From: Megan Molteni via Wired
Published February 23, 2017 09:39 AM

What, You Can't Tell Two Lemurs Apart? Computers Can

The Centre Valbio research station, a modern building of stone and glass set in the jungled hills at the edge of Madagascar’s Ranomafana National Park, was starting to look like the third season of The Wire. Big tackboards lined the walls, each one covered with dozens of pinned-up photographs. Some images were grouped together in families, while others floated alone, unconnected. It was 2012, and Rachel Jacobs was using Detective McNulty-style tactics to sort out the associations in a very different kind of crew: the park’s population of red-bellied lemurs.

A biological anthropologist, Jacobs was studying how color vision evolved in lemurs, which meant keeping track of more than 100 animals. She got good at telling them apart. After Jacobs finished her dissertation, her Ranomafana colleagues kept calling her up for lemur ID help—so much that the Skype pings got overwhelming. So Jacobs started sending emails to every computer vision expert she could find. Last week, after years of working with students and faculty at Michigan State University to train an artificial deep neural network on her stash of field photos, Jacobs finally revealed her second set of eyes: LemurFaceID.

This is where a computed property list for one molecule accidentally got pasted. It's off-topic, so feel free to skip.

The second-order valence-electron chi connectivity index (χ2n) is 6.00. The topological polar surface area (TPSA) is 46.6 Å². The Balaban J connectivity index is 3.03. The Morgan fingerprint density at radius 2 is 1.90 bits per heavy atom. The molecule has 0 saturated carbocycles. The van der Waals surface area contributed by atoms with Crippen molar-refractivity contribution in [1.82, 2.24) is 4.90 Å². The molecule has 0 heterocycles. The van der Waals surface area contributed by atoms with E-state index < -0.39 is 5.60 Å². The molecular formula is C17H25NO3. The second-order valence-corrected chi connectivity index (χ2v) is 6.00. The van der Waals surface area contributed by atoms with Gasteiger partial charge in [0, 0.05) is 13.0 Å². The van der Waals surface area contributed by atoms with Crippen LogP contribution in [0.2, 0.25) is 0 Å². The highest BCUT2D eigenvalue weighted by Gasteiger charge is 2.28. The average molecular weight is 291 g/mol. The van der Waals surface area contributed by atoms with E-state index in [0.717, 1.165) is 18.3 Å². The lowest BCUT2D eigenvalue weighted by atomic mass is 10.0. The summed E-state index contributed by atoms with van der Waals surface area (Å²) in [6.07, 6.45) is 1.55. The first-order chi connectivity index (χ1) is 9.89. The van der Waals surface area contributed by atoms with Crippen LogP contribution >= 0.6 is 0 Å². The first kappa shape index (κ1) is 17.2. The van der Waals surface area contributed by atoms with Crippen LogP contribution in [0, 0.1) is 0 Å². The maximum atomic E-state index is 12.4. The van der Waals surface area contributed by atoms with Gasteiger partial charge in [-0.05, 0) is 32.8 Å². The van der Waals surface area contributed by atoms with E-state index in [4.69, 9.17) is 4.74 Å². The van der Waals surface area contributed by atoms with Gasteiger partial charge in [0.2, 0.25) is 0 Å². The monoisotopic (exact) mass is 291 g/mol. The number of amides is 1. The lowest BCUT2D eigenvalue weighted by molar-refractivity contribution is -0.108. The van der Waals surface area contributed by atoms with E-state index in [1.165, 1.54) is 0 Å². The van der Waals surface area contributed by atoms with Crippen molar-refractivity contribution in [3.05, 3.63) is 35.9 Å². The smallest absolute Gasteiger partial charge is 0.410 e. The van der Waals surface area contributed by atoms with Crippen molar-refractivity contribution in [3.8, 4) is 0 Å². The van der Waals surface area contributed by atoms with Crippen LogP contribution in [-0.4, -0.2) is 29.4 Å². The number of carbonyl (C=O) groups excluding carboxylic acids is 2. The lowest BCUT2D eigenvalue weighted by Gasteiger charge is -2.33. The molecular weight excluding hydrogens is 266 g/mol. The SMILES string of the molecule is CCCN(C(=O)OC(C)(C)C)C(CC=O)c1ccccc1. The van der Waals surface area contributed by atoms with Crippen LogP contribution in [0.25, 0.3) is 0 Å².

The program is a facial recognition system much like the ones Facebook and Google use for people. But instead of looking at facial geometries—like the distance between your eyes, or the length of your nose—LemurFaceID uses 10×10-pixel squares to identify differences in fur texture. (Also like human face recognition software, photos have to be black and white for LemurFaceID to work.) It’s good enough to correctly identify a lemur out of a known set of individuals 98.7 percent of the time.

Read more at Wired

Photo credit: © via Wikimedia Commons

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